UN General Assembly rules UK occupation of last African colony illegal and demands immediate withdrawal

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UN General Assembly demands UK ends occupation of last African colony

The British Indian Ocean Territories is a general and sweeping term. A term which includes the Chagos Islands, in the Indian Ocean off the coast of East Africa, someway between Tanzania, Oman and India.

The Chagos Islands and in particular Diego Garcia formed part of Mauritius until the UK purchased the island form Mauritius in 1965.

The UK almost immediately expelled 100% of the native inhabitants deporting them to the UK, Mauritius and the Seychelles. Their pets were gassed to death and their homes and belongings confiscated in the name of the crown.

The UK soon leased the island to the US and transformed it into a US military base for launching operations against the Middle-East.

In 2010 the UK declared an area the size of France a Protected Marine Reserve. This means that other than US military no ships, inhabitants, planes or personal are allowed into the region the size of one of Europe’s largest countries.

The thousands of inhabitants forcibly removed in 1965, will never be allowed to return home. Their campaigns to do so have made it to the UN, International Courts and to an audience with the Pope.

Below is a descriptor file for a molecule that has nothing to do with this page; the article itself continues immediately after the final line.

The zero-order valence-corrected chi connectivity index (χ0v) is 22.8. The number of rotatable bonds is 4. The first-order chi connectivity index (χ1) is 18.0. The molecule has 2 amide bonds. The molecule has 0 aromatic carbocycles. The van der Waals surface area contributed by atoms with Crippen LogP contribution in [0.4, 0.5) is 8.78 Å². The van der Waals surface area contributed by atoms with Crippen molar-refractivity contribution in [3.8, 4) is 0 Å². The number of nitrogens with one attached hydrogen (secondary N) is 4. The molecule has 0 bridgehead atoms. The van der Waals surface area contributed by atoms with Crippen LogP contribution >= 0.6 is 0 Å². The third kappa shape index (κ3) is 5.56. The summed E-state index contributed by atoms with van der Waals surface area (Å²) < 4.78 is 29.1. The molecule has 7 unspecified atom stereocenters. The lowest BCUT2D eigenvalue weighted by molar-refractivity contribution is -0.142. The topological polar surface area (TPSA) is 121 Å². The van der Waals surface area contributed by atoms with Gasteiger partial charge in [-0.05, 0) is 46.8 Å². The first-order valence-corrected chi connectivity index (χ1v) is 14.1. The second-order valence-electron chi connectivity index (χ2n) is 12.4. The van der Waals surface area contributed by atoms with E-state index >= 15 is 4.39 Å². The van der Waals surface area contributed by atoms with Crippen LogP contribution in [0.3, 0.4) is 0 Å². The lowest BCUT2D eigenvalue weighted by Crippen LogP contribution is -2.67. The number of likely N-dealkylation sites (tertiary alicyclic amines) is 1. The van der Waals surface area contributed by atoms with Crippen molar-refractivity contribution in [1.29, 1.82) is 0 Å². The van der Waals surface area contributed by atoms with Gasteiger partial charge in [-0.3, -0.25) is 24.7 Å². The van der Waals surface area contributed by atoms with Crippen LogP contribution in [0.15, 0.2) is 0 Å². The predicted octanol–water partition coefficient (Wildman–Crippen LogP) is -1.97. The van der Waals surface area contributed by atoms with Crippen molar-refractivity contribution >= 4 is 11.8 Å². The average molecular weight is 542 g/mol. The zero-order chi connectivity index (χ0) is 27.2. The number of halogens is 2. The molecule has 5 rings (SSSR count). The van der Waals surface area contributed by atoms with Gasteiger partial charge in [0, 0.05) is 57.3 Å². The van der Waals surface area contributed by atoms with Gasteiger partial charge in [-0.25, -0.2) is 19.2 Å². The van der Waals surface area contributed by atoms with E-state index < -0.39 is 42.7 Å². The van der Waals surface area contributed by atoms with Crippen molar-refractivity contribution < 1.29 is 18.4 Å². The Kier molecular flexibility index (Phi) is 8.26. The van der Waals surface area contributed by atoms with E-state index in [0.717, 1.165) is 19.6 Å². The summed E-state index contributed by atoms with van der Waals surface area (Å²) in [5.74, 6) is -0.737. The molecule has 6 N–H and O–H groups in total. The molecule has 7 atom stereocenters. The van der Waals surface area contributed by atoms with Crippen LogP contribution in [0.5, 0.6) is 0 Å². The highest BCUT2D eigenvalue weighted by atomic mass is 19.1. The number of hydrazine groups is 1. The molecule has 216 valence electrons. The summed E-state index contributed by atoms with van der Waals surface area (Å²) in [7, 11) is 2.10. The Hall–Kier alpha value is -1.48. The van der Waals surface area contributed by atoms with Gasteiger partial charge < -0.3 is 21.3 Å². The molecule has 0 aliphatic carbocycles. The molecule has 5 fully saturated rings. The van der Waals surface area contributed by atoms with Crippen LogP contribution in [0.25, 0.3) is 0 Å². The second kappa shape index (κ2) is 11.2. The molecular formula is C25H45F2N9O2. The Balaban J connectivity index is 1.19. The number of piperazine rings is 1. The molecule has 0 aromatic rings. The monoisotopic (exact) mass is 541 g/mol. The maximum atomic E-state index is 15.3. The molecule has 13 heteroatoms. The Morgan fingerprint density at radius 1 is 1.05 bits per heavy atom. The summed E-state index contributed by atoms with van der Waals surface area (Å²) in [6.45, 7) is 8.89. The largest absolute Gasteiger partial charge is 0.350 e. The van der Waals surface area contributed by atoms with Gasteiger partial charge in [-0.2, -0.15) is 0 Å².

In February 2019 the International court of Justice ruled that the 1965 annexation of the Chagos Archipelago including Diego Garcia was unlawful.

The ruling highlighted the lack of freewill or choice in relocation and the loss of property, belongings and animal and human life.

In May 2019, the UN General Assembly voted in a 116 to 6 vote landslide victory for the Chagos Islands that the occupation remains illegal and gave the UK just 6 month to withdraw entirely.

The only nations who voted in favour of the UK were: USA, Israel, Australia, Hungary, Maldives and the UK.

The UK immediately refused to comply.

The UK argues that it can not surrender the islands for “security reasons” and “military assets in the Middle-East”.

The US has launched offensives against nations such as Afghanistan from the islands in recent years.

Mauritius in light of the ruling has redrawn its national maps to re-include the Chagos Islands and has issued new postage stamps and a relocation fund to assist its citizens return to their homes.

Although for the 9’000 proposed relocations back to the islands, a key struggle is that the closest hospitals and schools are some 1’100 miles away after the British and Americans demolished most of the native buildings in their transformation of the islands into the massive military compound found there today.

With all but for 6 nations of the world now recognising the Chagos Islands as Mauritius the region has a greater recognition than any other disputed region in the world, even those we may consider well established nations or regions.

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About the Author

Esteban Gaviria
Periodista de Los Tiempos Al-Sahawat en Barcelona, España. Journalist for Al-Sahawat Times in Barcelona, Spain. Giornalista per Al-Sahawat Times in Barcelona, Spagna.